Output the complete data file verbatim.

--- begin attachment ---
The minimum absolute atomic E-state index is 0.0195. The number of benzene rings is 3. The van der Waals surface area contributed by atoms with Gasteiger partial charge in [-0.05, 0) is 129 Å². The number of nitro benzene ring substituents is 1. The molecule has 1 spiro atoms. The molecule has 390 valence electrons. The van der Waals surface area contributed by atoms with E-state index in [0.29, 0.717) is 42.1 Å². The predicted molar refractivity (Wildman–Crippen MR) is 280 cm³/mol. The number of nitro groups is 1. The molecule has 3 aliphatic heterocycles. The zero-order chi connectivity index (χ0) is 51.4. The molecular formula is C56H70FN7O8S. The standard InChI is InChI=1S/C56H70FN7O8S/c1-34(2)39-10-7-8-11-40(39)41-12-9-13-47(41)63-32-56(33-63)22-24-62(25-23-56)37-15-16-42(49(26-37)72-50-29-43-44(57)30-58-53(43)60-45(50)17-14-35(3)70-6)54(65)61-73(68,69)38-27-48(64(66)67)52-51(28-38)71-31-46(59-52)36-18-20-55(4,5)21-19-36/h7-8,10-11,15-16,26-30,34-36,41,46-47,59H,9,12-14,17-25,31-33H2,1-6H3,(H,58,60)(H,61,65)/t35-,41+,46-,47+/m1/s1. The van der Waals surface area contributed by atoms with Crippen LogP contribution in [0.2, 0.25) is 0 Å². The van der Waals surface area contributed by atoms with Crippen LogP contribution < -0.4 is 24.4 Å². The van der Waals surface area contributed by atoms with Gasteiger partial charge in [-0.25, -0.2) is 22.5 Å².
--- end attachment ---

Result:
The minimum absolute atomic E-state index is 0.0195. The number of benzene rings is 3. The van der Waals surface area contributed by atoms with Gasteiger partial charge in [-0.05, 0) is 129 Å². The number of nitro benzene ring substituents is 1. The molecule has 1 spiro atoms. The molecule has 390 valence electrons. The van der Waals surface area contributed by atoms with E-state index in [0.29, 0.717) is 42.1 Å². The predicted molar refractivity (Wildman–Crippen MR) is 280 cm³/mol. The number of nitro groups is 1. The molecule has 3 aliphatic heterocycles. The zero-order chi connectivity index (χ0) is 51.4. The molecular formula is C56H70FN7O8S. The standard InChI is InChI=1S/C56H70FN7O8S/c1-34(2)39-10-7-8-11-40(39)41-12-9-13-47(41)63-32-56(33-63)22-24-62(25-23-56)37-15-16-42(49(26-37)72-50-29-43-44(57)30-58-53(43)60-45(50)17-14-35(3)70-6)54(65)61-73(68,69)38-27-48(64(66)67)52-51(28-38)71-31-46(59-52)36-18-20-55(4,5)21-19-36/h7-8,10-11,15-16,26-30,34-36,41,46-47,59H,9,12-14,17-25,31-33H2,1-6H3,(H,58,60)(H,61,65)/t35-,41+,46-,47+/m1/s1. The van der Waals surface area contributed by atoms with Crippen LogP contribution in [0.2, 0.25) is 0 Å². The van der Waals surface area contributed by atoms with Crippen LogP contribution < -0.4 is 24.4 Å². The van der Waals surface area contributed by atoms with Gasteiger partial charge in [-0.25, -0.2) is 22.5 Å².